Rating: 5/5 – A Comic that Delivers In Every Creative Category.
by ComicSpectrum senior reviewer Shawn Hoklas.
Kelly Sue DeConnick’s last Image book Pretty Deadly was a creative, adventurous, and mysterious ride with a female character at the lead. In her latest Image series Bitch Planet, she takes the female lead one step further embracing the themes of feminism, and putting a cast of strong women at the forefront in a way that although from first glance looks exploitative, is anything but. The characters she introduces in this first issue have depth, heart, and a weight to them. Bitch Planet, much like the story inside will surprise you in all the best ways from the cover to the last page.
Starting with the cover, interior artist Valentine De Landro and cover and logo designer Rian Hughes show off their design skills and create a tone for the book that carries on throughout this first issue. With quotes on the cover that read “Girl Gangs” and “Caged and Enraged”, and an image that will surely remind you of movie posters from the 1960s and 70s, De Landro and Hughes give us a cover that absolutely stands out, along with a logo that demands your attention. The interior pencils and colors do a fantastic job of giving the world a unique look, balancing bright colors with heavy blacks. Chris Peter’s colors adds so much to the art, as he’s not afraid to throw in a heavy use of pink, in the toughest and meanest way possible. From the overall design, to the uncluttered pencils, to the courageous colors, Bitch Planet nails “a look”, and it will be exciting to see more.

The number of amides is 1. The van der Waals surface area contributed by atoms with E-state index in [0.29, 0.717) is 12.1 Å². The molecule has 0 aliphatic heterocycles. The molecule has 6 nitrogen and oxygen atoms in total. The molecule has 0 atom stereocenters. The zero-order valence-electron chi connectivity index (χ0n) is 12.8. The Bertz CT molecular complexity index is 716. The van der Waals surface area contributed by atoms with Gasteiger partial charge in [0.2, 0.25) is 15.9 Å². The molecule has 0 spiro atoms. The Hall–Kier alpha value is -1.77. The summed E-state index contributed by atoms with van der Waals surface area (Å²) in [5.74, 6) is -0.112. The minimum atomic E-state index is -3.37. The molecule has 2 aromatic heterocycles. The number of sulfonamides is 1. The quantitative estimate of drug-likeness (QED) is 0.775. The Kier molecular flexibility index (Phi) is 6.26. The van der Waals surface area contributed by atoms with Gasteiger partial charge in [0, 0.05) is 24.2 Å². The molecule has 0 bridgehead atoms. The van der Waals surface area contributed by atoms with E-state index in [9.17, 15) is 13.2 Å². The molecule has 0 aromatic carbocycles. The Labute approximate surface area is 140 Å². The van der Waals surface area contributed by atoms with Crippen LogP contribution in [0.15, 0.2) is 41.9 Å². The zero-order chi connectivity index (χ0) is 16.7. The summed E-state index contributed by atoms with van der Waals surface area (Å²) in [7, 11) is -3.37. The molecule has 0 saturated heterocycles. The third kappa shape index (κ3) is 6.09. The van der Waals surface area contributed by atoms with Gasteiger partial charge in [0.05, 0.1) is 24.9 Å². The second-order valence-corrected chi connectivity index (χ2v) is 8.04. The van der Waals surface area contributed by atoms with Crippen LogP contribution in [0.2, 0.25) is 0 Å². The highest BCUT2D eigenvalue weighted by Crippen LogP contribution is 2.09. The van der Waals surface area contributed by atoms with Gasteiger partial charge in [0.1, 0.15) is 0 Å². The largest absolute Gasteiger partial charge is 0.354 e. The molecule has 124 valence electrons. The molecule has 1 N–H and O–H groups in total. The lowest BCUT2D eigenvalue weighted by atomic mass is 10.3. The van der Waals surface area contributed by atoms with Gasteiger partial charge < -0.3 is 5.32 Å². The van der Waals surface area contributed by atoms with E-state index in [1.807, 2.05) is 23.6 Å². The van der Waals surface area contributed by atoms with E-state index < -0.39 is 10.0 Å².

In terms of story, Kelly Sue DeConnick gives us enough in terms of characters and world building to wet our appetite for more. The character of Penelope Rolle stands out in this first issue, but she isn’t necessarily the main character. You’re really not sure who that main character is, and that’s what adds to the enjoyment of this book. In a surprise twist, you get the sense of who that main character will be going forward, but DeConnick establishes a supporting cast that I can’t wait to read more about. DeConnick embraces the exploitation at the beginning of the story, but slowly starts to show you that there’s so much more depth to the world she’s created. It’s wonderfully paced throughout and the action carries with it some dire and violent consequences.
Bitch Planet delivers in every category. There’s so much to like and it’s just getting started. The creative team on this book have all found a way to have all their contributions create something where the whole is definitely greater than the sum of its parts. I think I know the direction this book is headed in, but because of the twists and turns in this first issue, I’m not so sure and that’s exciting. Bitch Planet deserves your time and begs the question, “are you WOMAN enough to survive…”
Reviewed by: Shawn Hoklas
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